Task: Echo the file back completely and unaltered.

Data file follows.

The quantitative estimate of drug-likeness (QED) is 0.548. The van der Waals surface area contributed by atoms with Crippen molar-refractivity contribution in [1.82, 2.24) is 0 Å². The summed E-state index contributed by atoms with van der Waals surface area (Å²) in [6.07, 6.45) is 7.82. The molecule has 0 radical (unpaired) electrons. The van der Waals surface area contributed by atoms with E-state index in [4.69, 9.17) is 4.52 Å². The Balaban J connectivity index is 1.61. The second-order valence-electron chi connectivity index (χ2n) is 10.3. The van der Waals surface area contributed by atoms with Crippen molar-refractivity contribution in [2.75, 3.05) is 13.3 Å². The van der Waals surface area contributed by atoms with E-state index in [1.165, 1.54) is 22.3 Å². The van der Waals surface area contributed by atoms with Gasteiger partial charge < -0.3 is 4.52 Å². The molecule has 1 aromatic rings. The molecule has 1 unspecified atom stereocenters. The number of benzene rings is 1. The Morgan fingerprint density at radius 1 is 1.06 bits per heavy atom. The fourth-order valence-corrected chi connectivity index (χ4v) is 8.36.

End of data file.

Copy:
The quantitative estimate of drug-likeness (QED) is 0.548. The van der Waals surface area contributed by atoms with Crippen molar-refractivity contribution in [1.82, 2.24) is 0 Å². The summed E-state index contributed by atoms with van der Waals surface area (Å²) in [6.07, 6.45) is 7.82. The molecule has 0 radical (unpaired) electrons. The van der Waals surface area contributed by atoms with E-state index in [4.69, 9.17) is 4.52 Å². The Balaban J connectivity index is 1.61. The second-order valence-electron chi connectivity index (χ2n) is 10.3. The van der Waals surface area contributed by atoms with Crippen molar-refractivity contribution in [2.75, 3.05) is 13.3 Å². The van der Waals surface area contributed by atoms with E-state index in [1.165, 1.54) is 22.3 Å². The van der Waals surface area contributed by atoms with Gasteiger partial charge < -0.3 is 4.52 Å². The molecule has 1 aromatic rings. The molecule has 1 unspecified atom stereocenters. The number of benzene rings is 1. The Morgan fingerprint density at radius 1 is 1.06 bits per heavy atom. The fourth-order valence-corrected chi connectivity index (χ4v) is 8.36.